Our group, The Picture Bookies, has continued to meet twice a month since our first meeting in January. When I shared my first story, “Cat Can’t Sleep,” with our group, they helped me with pacing and the concept. I knew something wasn’t working but couldn’t put my finger on it. My group helped me see where I could take out parts that didn’t fit and create a more believable main character. With their gentle suggestions, I was able to refine my story, make it tighter, and improve its flow.
Since then, we’ve gone through multiple drafts of others’ work, and we’ve even helped each other craft and rewrite query letters and twitter pitches. We cheered others’ accomplishments and milestones and offered comforting words when rejections showed up. We’ve been there for each other from inspiration to creation to completion and rejection.
So how did four people who had never met form such a bond? We took the time to get to know each other and gain one another’s trust. We shared our stories and spoke honestly to each other as readers, not critics. Because we all wrote and read children’s stories, we instinctively saw what worked and what might not be working. We complemented the best parts and offered suggestions on parts that we felt needed something different. And we always framed it in a positive way, never with harsh or negative feedback. Suggestions were given as we wanted to receive them, with kindness and compassion for the writer and illustrator.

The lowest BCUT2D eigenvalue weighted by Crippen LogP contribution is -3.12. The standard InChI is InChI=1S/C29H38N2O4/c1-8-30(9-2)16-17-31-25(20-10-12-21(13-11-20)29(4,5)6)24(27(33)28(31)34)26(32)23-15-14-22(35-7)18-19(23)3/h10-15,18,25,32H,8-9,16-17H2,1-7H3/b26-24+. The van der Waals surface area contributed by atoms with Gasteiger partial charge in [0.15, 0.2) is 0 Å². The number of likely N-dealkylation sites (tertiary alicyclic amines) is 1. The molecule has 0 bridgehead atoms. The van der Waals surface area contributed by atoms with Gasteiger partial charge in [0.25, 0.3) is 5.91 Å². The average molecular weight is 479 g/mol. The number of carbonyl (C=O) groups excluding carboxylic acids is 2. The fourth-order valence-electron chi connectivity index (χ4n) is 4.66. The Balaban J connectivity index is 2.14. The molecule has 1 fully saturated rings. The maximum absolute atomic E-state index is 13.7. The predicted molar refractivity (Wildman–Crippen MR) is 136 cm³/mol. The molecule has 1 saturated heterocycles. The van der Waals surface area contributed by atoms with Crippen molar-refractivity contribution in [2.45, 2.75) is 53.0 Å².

If you’re thinking about joining a critique group but are hesitant, it might help you to see how they work.
Here are a few things critique groups should and should not be:
A critique group is: For honing our craft and to encourage us to become better writers. Our group should nudge us along in our journeys and inspire us to keep writing, especially when we might be stuck or unsure of which direction to take with plot or characters. For our group, knowing that we meet the first and third Thursdays, means we look forward to sharing something. But when life gets in the way of our having something of our own to share, we show up to help and encourage those who do have something.